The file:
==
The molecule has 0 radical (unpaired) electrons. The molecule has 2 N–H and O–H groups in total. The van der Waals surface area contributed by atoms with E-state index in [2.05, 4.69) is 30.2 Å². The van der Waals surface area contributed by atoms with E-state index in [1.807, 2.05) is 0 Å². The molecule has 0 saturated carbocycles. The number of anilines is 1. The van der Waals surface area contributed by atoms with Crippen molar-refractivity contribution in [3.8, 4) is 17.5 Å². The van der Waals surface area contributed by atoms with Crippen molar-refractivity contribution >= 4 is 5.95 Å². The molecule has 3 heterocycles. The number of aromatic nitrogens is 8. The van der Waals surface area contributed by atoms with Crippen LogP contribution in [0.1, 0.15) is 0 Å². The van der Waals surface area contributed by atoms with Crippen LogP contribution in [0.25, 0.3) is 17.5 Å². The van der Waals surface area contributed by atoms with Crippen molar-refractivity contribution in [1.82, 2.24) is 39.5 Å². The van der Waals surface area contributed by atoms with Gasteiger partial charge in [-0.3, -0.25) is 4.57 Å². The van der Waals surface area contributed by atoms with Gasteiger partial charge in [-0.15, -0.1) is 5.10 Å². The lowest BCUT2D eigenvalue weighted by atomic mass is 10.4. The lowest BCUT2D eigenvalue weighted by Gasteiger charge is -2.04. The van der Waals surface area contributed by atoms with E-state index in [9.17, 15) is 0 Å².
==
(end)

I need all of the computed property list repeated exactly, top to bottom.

The molecule has 0 radical (unpaired) electrons. The molecule has 2 N–H and O–H groups in total. The van der Waals surface area contributed by atoms with E-state index in [2.05, 4.69) is 30.2 Å². The van der Waals surface area contributed by atoms with E-state index in [1.807, 2.05) is 0 Å². The molecule has 0 saturated carbocycles. The number of anilines is 1. The van der Waals surface area contributed by atoms with Crippen molar-refractivity contribution in [3.8, 4) is 17.5 Å². The van der Waals surface area contributed by atoms with Crippen molar-refractivity contribution >= 4 is 5.95 Å². The molecule has 3 heterocycles. The number of aromatic nitrogens is 8. The van der Waals surface area contributed by atoms with Crippen LogP contribution in [0.1, 0.15) is 0 Å². The van der Waals surface area contributed by atoms with Crippen LogP contribution in [0.25, 0.3) is 17.5 Å². The van der Waals surface area contributed by atoms with Crippen molar-refractivity contribution in [1.82, 2.24) is 39.5 Å². The van der Waals surface area contributed by atoms with Gasteiger partial charge in [-0.3, -0.25) is 4.57 Å². The van der Waals surface area contributed by atoms with Gasteiger partial charge in [-0.15, -0.1) is 5.10 Å². The lowest BCUT2D eigenvalue weighted by atomic mass is 10.4. The lowest BCUT2D eigenvalue weighted by Gasteiger charge is -2.04. The van der Waals surface area contributed by atoms with E-state index in [9.17, 15) is 0 Å².